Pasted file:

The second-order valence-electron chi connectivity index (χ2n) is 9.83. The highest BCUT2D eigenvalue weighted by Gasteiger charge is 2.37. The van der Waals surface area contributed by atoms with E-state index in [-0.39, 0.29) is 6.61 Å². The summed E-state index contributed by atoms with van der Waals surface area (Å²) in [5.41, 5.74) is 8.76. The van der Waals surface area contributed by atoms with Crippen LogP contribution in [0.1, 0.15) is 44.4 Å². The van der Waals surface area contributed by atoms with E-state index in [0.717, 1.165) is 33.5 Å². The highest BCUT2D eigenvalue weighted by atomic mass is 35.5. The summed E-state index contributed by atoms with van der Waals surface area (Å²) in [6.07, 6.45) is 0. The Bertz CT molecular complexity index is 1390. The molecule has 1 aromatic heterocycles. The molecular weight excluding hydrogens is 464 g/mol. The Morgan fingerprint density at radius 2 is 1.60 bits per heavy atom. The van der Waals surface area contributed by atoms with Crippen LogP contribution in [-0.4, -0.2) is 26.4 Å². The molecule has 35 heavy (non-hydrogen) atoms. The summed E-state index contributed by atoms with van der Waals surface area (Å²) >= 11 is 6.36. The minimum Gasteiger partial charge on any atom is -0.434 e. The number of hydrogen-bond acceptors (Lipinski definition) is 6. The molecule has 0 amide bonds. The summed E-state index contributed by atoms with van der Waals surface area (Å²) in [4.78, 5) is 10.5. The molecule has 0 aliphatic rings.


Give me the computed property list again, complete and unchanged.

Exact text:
The second-order valence-electron chi connectivity index (χ2n) is 9.83. The highest BCUT2D eigenvalue weighted by Gasteiger charge is 2.37. The van der Waals surface area contributed by atoms with E-state index in [-0.39, 0.29) is 6.61 Å². The summed E-state index contributed by atoms with van der Waals surface area (Å²) in [5.41, 5.74) is 8.76. The van der Waals surface area contributed by atoms with Crippen LogP contribution in [0.1, 0.15) is 44.4 Å². The van der Waals surface area contributed by atoms with E-state index in [0.717, 1.165) is 33.5 Å². The highest BCUT2D eigenvalue weighted by atomic mass is 35.5. The summed E-state index contributed by atoms with van der Waals surface area (Å²) in [6.07, 6.45) is 0. The Bertz CT molecular complexity index is 1390. The molecule has 1 aromatic heterocycles. The molecular weight excluding hydrogens is 464 g/mol. The Morgan fingerprint density at radius 2 is 1.60 bits per heavy atom. The van der Waals surface area contributed by atoms with Crippen LogP contribution in [-0.4, -0.2) is 26.4 Å². The molecule has 35 heavy (non-hydrogen) atoms. The summed E-state index contributed by atoms with van der Waals surface area (Å²) >= 11 is 6.36. The minimum Gasteiger partial charge on any atom is -0.434 e. The number of hydrogen-bond acceptors (Lipinski definition) is 6. The molecule has 0 amide bonds. The summed E-state index contributed by atoms with van der Waals surface area (Å²) in [4.78, 5) is 10.5. The molecule has 0 aliphatic rings.